Harry Morse with the California Department of Fish and Wildlife says the recent rains came at an opportune time.
"The winter-run salmon smolts -the young fish, are going out right now and this high water event is a very good thing," says Morse. "It helps push them down into the Delta and get em moving out through the system in a timely manner."
"We have no quarrel with supplying water for human health and human safety of course. We just hope that if there is pumping that exceeds that level, it be reduced or eliminated at the critical period of time."
Biologists have been monitoring the migration, but have not collected enough information to say if the drought has affected the fish.
Morse with the California Department of Fish and Wildlife says the fall-run Chinook are still feeding.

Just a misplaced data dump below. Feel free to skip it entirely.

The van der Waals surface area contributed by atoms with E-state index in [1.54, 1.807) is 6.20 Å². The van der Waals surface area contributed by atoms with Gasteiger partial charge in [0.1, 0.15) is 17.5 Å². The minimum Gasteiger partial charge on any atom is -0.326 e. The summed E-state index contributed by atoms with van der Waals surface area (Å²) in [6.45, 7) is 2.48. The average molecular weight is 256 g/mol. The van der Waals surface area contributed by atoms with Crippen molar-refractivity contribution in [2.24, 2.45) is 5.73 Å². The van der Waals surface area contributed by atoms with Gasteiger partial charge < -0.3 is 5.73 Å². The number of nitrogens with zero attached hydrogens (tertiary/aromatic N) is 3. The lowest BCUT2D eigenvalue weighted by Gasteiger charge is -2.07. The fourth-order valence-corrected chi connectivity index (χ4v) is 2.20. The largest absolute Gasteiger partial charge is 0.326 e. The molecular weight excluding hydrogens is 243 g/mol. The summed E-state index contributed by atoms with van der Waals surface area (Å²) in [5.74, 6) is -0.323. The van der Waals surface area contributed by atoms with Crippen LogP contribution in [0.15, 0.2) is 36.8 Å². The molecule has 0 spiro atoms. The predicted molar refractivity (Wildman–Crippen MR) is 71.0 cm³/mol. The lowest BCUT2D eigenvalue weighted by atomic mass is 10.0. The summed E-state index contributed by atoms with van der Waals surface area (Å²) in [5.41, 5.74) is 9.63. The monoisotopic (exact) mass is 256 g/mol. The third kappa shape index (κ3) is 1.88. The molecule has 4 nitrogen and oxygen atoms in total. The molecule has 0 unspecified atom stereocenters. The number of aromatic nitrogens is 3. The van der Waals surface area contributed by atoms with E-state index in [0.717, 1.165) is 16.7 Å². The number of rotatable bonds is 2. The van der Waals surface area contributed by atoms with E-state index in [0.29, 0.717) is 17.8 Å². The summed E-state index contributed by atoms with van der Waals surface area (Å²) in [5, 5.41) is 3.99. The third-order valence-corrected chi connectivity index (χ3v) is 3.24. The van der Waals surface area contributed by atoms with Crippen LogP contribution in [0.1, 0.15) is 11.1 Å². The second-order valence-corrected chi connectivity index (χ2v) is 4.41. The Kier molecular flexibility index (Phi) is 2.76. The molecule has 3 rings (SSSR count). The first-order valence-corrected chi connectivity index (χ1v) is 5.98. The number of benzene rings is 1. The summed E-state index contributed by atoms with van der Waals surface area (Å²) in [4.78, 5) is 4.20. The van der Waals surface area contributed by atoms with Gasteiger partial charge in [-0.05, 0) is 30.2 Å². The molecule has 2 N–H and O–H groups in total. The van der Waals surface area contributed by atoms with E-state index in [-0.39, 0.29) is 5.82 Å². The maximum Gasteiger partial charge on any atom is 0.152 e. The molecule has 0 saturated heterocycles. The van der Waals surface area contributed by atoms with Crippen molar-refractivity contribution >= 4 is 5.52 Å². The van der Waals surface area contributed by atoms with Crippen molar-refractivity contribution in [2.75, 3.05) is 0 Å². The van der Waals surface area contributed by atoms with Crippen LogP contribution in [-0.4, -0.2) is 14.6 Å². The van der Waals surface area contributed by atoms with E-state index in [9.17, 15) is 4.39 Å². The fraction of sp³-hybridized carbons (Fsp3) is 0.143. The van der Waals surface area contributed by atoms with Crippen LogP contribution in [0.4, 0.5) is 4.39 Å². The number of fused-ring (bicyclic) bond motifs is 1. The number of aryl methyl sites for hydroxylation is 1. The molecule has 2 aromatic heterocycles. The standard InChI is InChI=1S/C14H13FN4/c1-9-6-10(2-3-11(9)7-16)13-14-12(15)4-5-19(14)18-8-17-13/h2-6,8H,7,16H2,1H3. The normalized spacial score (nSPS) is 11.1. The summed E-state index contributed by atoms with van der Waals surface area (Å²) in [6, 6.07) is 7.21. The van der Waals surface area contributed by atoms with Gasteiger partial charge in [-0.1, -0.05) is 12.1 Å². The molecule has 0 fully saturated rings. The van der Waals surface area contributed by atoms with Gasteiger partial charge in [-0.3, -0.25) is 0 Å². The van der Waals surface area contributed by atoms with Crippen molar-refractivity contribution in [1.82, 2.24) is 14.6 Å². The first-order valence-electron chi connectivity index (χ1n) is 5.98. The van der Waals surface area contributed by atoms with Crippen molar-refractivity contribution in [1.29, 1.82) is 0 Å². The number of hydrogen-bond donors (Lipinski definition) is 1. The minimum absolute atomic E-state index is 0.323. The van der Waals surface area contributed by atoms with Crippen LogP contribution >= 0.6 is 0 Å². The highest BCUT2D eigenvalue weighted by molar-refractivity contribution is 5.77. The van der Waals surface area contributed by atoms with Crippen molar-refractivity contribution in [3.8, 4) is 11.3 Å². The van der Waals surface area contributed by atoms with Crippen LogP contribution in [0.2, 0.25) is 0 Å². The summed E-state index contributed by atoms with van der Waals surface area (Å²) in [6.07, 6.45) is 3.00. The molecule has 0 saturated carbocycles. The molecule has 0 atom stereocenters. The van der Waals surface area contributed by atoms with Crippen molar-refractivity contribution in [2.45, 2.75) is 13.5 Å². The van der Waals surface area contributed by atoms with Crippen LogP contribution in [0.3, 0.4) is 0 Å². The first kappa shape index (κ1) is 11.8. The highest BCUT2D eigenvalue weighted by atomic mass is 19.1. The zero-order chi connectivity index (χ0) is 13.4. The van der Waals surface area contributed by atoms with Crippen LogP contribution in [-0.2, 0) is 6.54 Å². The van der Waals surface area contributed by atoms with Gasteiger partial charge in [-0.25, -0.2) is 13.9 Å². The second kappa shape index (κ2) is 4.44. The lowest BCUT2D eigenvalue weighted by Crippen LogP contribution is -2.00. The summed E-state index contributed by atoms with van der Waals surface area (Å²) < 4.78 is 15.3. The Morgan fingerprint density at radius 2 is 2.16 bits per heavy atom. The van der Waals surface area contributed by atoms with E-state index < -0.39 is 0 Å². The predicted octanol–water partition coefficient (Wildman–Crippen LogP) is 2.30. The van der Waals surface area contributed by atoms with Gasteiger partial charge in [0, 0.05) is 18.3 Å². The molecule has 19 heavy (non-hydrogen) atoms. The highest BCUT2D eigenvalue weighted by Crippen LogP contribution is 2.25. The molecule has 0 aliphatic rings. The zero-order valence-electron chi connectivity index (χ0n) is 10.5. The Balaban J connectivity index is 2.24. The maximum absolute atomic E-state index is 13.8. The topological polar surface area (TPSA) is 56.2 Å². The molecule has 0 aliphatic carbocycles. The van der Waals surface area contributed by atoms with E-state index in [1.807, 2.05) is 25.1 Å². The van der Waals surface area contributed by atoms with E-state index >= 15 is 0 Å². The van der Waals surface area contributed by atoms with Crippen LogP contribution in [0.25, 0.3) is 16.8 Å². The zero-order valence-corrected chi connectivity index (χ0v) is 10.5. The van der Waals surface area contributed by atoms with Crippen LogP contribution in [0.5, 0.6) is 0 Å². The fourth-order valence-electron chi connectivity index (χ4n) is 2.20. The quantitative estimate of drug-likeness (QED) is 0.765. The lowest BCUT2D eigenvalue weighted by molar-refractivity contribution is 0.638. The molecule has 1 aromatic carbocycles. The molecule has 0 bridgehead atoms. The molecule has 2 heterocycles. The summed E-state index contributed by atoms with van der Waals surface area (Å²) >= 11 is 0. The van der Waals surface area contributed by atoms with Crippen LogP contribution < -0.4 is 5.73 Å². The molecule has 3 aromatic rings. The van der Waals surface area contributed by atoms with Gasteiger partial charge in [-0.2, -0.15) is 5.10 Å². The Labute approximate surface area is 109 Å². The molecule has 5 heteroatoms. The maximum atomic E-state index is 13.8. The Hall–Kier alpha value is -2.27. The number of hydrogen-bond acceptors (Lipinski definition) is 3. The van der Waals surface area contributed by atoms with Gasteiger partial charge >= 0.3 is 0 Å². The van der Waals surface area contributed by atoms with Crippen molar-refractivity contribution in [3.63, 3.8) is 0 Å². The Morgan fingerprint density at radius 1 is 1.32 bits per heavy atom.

"Our fall fish spawned in the hatcheries and the natural gravel -they're in the incubation process now. And those fish won't be ready to go out until usually about April."The Pacific Fisheries Management Council is expected to issue its forecasts on Thursday for the Salmon returning this year from the ocean.
At least seven large holes have appeared on the Sacramento State campus in recent days. The construction is part of a new special runoff filtration system.
Environment Reporter Amy Quinton recently discovered what it takes to be a scientist at the Marine Biological Lab in Woods Hole, MA.
A study published June 16 by UC Davis and other researchers shows that wild bee diversity is declining. The researchers said steps must be taken to conserve them -- and not just those that are the main pollinators of agricultural crops.
Warmer weather is bringing out snakes, including rattlesnakes, in Northern California.
The company responsible for the crude oil spill off the Santa Barbara coast said Wednesday that cleanup costs are $3 million a day.